Respecting the Craft: Lean and Mean

Pizzeria Delfina, San Francisco, bar, performance kitchen, seatingI had to make an executive decision. I realized at the 11th hour that my kitchen at Tony’s of North Beach in the Graton Casino would not be able to handle the original menu I planned for it prior to opening. Simply put, we would not be able to execute it perfectly due to a variety of factors. Well, perfect execution is what I expect. In order for my new staff to be able to provide that to our guests, I decided that I would need to take roughly 30 percent of the items off the menu.

One hiccup: I’d already paid to print menus. Still, I couldn’t let a few grand derail our opening by overwhelming our staff and therefore providing poor execution. So I had new menus printed — at the cost of $3,000 — just three days before we opened. Was it a total necessity for me to spend $6,000 on two menu printings?

Yes, it was.

Funny thing is that this is the third time I have done this when opening a new restaurant. You would think that I would have learned something about menu development for a new pizzeria by now, wouldn’t you? But here’s the thing: as an owner you are so eager to open your restaurant that it becomes difficult to slow down the flow of “great ideas” that fill your head.

Still, opening a restaurant with a menu that cannot be executed is a huge mistake. I fully believe that once you hire your kitchen staff and have training, that’s when you understand your team’s limitations and what it is capable of accomplishing. Like I said, I have been known to downsize my menu before an opening at three other locations. While it may have caused me to spend more at the beginning, the move definitely saved me customers and thousands of headaches all three times. First impressions are everything, especially to a new customer.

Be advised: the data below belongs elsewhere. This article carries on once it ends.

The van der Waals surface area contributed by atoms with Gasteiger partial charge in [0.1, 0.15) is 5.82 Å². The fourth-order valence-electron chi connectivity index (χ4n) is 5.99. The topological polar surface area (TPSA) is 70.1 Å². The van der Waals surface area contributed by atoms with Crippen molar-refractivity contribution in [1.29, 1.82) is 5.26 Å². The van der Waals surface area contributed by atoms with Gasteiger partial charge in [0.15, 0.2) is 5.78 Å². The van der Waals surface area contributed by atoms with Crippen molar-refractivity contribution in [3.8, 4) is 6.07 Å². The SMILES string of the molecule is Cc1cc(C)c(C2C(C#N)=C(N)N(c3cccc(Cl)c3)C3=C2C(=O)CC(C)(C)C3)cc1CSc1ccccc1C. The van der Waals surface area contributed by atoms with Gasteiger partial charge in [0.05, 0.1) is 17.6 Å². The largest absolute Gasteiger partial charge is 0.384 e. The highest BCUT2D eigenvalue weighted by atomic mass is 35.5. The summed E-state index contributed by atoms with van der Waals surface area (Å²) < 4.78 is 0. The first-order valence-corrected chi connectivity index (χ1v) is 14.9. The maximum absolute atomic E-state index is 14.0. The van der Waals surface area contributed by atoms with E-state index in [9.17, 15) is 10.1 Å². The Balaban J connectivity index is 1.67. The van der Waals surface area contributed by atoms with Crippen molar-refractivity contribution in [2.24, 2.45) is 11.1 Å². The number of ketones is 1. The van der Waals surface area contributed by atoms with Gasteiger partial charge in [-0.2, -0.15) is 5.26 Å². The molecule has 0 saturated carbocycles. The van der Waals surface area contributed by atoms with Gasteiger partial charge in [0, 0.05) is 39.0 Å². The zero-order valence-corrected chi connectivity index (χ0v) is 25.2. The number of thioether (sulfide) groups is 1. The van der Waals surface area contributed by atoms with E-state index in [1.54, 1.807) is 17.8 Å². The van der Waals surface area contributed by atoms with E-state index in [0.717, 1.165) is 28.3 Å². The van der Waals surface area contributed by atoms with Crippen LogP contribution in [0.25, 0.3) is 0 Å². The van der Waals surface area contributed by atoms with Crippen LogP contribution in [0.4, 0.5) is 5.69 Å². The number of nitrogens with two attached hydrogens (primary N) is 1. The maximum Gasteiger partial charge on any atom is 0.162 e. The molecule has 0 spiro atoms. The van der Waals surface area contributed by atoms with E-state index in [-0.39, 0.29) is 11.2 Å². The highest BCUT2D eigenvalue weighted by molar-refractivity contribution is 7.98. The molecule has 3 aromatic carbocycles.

As a pizzaiolo I really want to show off everything on the menu. Yet, in the midst of it all I seem to come to reality and say to my self that the customer won’t get around to sampling 20 to 30 percent of the menu until their fifth or sixth time in. So why not keep my most popular items and delete the rest?

This is not only good for execution, by the way. It also gives writers something to hype on your behalf about six months down the line when you add the 30 percent back to the menu. And it satisfies regulars who are beginning to look for something new from you at about that time. So don’t be afraid to cut your menu a bit when you go for that second or third or fourth location.

RESPECTING THE CRAFT features World Pizza Champion Tony Gemignani, owner of Tony’s Pizza Napoletana in San Francisco and Pizza Rock in Sacramento.  Tony compiles the column with the help of his trusty assistants, Laura Meyer and Thiago Vasconcelos. If you have questions on any kitchen topic ranging from prep to finish, Tony’s your guy. Send questions via Twitter @PizzaToday, Facebook (search: Pizza Today) or e-mail jwhite@pizzatoday.com and we’ll pass the best ones on to Tony.

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